The Obama administration is opening the Eastern Seaboard to oil exploration for the first time in decades, it announced today, and it's approving the use of a controversial sonic cannon in the effort. Companies will be able to apply for permits from Delaware to Florida in 2018, when the current moratorium ends, the AP reports. The cannon shoots sound waves 100 times louder than a jet engine into the water, creating a picture of cavities that might contain oil. "It's like a sonogram of the earth," one petroleum engineer explains. The technology is already in use in the Gulf.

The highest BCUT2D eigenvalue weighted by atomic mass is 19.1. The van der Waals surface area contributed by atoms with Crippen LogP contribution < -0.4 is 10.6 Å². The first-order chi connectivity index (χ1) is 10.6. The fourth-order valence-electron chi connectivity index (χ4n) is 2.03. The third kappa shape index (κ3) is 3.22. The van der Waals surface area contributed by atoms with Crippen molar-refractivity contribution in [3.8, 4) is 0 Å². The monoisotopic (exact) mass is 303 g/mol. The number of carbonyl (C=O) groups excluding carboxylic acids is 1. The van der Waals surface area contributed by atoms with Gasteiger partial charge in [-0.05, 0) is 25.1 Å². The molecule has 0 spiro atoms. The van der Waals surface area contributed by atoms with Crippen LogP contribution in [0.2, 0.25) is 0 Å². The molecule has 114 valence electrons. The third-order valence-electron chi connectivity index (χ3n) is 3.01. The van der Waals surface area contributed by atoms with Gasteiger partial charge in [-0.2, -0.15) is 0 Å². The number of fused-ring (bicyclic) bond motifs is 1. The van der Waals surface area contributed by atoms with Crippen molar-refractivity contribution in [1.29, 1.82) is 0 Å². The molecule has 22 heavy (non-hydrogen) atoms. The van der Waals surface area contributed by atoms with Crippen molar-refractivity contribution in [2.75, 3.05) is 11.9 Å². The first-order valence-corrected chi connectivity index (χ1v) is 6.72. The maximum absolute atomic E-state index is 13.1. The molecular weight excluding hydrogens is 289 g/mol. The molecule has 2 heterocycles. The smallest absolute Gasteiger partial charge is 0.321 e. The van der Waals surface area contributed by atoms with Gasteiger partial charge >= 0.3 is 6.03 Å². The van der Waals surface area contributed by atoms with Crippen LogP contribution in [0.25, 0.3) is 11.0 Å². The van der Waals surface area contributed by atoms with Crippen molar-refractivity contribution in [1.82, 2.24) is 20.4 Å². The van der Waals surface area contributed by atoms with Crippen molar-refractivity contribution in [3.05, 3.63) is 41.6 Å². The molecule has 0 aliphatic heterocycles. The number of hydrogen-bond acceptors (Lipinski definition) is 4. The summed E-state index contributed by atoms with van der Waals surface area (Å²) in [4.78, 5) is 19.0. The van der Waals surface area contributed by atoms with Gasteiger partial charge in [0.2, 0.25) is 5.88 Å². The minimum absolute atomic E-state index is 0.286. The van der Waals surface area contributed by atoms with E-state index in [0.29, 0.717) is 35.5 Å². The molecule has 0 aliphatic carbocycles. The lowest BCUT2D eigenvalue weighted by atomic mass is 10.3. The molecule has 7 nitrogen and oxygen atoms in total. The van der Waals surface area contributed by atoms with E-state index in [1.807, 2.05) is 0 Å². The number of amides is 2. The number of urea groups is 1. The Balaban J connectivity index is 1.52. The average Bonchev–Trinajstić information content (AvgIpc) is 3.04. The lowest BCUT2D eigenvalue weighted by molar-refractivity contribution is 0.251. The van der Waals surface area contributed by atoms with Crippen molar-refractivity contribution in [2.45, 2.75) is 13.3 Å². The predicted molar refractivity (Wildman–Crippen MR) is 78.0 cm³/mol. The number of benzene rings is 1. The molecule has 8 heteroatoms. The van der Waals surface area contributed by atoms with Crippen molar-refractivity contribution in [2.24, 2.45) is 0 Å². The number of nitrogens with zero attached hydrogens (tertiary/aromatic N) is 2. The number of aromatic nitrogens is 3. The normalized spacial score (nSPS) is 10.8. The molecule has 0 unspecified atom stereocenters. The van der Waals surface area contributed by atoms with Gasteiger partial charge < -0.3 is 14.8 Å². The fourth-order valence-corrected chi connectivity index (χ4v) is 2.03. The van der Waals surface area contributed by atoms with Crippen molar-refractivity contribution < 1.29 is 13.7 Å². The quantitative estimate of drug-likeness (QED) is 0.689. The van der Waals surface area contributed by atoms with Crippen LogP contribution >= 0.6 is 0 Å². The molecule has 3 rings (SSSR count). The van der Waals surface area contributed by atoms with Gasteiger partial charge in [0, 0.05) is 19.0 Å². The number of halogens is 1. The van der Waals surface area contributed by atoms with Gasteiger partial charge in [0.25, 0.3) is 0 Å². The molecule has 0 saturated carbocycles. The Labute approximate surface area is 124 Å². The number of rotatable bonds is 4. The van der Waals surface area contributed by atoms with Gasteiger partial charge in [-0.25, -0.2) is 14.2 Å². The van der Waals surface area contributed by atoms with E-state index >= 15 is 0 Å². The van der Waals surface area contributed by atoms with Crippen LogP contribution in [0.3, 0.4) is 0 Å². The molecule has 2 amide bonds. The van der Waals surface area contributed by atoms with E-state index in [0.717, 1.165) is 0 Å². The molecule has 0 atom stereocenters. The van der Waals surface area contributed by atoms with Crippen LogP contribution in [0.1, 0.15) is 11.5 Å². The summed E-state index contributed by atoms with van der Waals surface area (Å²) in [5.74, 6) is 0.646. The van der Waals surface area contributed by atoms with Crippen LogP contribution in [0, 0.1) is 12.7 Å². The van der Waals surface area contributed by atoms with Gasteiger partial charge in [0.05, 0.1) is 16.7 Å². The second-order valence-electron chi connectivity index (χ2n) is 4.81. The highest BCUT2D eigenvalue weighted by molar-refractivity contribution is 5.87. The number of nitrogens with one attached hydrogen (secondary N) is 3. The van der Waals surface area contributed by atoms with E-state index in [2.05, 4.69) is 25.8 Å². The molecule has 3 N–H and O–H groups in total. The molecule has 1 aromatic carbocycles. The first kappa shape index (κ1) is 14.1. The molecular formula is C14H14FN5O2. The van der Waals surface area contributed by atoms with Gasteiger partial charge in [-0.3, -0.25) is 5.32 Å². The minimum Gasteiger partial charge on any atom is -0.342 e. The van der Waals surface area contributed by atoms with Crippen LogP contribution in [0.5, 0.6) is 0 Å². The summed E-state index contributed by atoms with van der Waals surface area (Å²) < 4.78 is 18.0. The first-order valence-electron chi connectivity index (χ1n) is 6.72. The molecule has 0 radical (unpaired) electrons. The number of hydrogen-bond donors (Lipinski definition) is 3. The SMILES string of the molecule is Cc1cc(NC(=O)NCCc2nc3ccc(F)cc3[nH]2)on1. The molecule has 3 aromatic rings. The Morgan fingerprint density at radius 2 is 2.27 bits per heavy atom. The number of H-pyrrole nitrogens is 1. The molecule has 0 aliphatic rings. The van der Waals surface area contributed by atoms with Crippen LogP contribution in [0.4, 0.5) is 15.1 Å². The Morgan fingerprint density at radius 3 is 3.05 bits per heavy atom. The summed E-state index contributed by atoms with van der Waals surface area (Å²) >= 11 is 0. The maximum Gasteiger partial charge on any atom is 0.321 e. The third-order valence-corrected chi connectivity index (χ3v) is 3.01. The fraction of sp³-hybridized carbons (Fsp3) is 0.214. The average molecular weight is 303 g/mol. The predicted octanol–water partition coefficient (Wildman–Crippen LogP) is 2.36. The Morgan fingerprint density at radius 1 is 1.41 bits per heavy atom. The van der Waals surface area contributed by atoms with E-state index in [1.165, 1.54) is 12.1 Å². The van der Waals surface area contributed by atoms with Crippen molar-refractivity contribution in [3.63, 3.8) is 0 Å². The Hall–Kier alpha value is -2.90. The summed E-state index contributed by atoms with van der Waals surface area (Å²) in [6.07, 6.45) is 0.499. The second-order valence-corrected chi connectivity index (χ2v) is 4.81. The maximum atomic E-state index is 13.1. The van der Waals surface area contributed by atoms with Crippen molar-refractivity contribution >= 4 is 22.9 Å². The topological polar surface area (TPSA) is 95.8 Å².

But environmentalists are worried about the impact such powerful soundwaves will have on endangered marine life. The US Bureau of Ocean Energy Management estimates that more than 138,000 sea creatures could be harmed, including some of the 500 remaining north Atlantic right whales in the world. "No one has been allowed to test anything like this on right whales," one whale expert says. The administration "has authorized a giant experiment on right whales that this country would never allow researchers to do."